It has been just a year since the first Hugjil program was aired, but now we have viewers who wait for your program. How did you achieve such success in such a short time?
First of all, we at Hugjil Studio would like to thank our dear viewers whose support gives strength to us.
Our studio was opened in April, 2011 to air mining- and economy-related programmes. The MMJ team has played a major role in popularizing Hugjil programmes. Mining and economy are topics. Covering issues of responsible mining has given us special satisfaction, gratifying our sense of responsibility as professional journalists. We are happy that Hugjil programmes have become so popular and are compulsory viewing for so many.
What was the subject of the first Hugjil programme?
This was an interview-based programme showing how local families were adjusting to the growth of mining in Umnugobi province.
We did not have many difficulties then or later as the MMJ has a team of experienced professionals who have worked in television for many years. Of course we have had many memorable moments: our first trip abroad, our first flight abroad as a team, etc. In October, 2010 our team covered aninternational investment conference in Hong Kong and then witnessed the historic moment when a Mongolian company first had an IPO at the Honk Kong Stock Exchange. This was the start of our overseas programming, and it has been followed by several others, including one from Vienna where the International Atomic Energy Agency discussed the fallout of the Fukushima accident.
Every television channel has an evening programme on the economy, mining and business.Has it been difficult to stay ahead of the competition?
Until now, we have prepared and aired about 50 programmes, covering a wide range of topics related to mining and the economy. We produced programmes on the stock exchange, shares, how to estimate the value of a mineral resource, infrastructure, environment and ecology, technology, construction, legal environment of the mineral sector, regulating investments, ownership of strategic deposits and these were shown on three major television channels every week.
I can think of several reasons our programmes appeal to viewers. We have access to widespread resources, we keep an unbiased position, we present accurate information, and our approach always is fresh and to look to the future. Indeed, our programmes on use of modern technology in mining have given a new direction to Mongolian television and journalism.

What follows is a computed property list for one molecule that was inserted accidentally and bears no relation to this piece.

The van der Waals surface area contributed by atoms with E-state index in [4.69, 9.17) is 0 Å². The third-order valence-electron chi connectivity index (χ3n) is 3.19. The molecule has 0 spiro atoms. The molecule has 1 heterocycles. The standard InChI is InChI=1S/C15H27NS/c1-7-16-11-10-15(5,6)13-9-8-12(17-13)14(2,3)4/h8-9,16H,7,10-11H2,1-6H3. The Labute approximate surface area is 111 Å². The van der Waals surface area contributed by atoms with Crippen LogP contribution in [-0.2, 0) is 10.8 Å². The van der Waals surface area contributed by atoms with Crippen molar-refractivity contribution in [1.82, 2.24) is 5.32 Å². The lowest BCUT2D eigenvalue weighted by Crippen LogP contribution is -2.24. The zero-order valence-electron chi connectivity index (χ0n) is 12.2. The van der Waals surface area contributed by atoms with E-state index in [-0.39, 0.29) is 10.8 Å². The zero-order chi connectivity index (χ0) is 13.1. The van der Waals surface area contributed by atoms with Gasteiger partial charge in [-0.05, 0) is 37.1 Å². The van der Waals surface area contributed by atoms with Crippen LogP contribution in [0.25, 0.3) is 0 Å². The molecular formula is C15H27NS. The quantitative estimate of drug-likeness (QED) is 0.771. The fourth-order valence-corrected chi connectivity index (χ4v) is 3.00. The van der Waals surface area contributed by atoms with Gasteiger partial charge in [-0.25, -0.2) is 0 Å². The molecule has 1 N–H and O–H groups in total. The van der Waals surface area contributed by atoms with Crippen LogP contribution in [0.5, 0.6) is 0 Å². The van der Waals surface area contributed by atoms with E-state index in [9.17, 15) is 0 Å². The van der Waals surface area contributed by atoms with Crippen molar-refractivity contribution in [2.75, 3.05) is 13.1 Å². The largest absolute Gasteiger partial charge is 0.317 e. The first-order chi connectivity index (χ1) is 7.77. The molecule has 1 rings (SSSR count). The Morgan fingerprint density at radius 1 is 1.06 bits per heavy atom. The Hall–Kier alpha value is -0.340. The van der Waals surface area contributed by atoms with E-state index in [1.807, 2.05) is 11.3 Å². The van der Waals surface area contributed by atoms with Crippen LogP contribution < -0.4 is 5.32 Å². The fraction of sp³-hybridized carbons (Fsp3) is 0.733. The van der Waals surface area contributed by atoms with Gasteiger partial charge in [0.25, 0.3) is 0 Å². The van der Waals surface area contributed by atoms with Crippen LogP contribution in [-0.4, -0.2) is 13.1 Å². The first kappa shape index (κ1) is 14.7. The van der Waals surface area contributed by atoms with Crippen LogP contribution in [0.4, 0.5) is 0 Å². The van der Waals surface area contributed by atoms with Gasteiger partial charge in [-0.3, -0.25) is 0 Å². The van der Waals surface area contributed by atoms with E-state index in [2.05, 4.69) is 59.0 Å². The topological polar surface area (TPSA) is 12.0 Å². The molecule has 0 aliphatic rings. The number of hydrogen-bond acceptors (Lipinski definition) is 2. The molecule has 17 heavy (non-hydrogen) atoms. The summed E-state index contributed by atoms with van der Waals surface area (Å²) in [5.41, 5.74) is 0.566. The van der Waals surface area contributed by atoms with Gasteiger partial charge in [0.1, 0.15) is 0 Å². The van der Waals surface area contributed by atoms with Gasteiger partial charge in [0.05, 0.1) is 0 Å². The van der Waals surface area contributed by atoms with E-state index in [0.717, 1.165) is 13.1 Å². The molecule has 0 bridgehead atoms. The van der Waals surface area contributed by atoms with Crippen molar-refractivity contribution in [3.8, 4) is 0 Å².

Viewers favour programmes where both the reporting and the analysis are done with professional skill and sensitivity by qualified people. Since they get this from us, it is no surprise that MMJ and Hugjil Studio command the lion’s share of the special market.
When exactly areHugjilprogrammes shown on national channels?
Hugjil programmes can be seen onTV25 channel and C1 channel on Sunday, at 6.40 pm and 7 pm respectively, and on Eagle TV on Wednesday at 9 pm. I take this opportunity to thank all the three channels who work with us.
How can anyone watch a Hugjil programme already shown?
We do get such requests. Our archive of
previous programs is uploaded to www.news.mn, www.gogo.mn and also to
our own www.mongolianminingjournal.com.
This reminds me that “Global trends in atomic energy use and Mongolia” -- a programmeour journalist E.Odjargal producedwhile covering an international conferencein Vienna – is available at the International AtomicEnergy Agency’s archives. We are honoured that the work attracted the notice of such an influential organization.
Have programmes prepared by Hugjil journalists competed for or won any awards?
There are a few awards such as Golden Falcon for television artists and journalists, and in recent days, some organizations have held competitions. Our colleague S.Bold-Erdene’s "Debts of Europe, America and Mongolia" won a prize in the "Stable development of economy" section in a contestn organized by Uurchlugch, an economic journalists’ association.
We were very happy when another colleague, B.Tugsbilegt, well known to television viewers for his productions, wasthis year chosen at the Coal Mongolia conferenceas the best journalist writing on coal.
I hope there will be more such competitions to energise journalists, especially in television. But it is important to have judges withthe skill and the independence to make the right choice.
Does Hugjil Studio produce commercials also?
Requests for commercials started coming in soon after we started. Among our first clients were companies such as LiebherrMonnis, Hitachi, Wagner Asia, Elgen, Falcon Drilling, and the domestic TavanTolgoi. The short commercials we produce for our clients are shown during airing of Hugjil programmes.
How do you see the future of your work?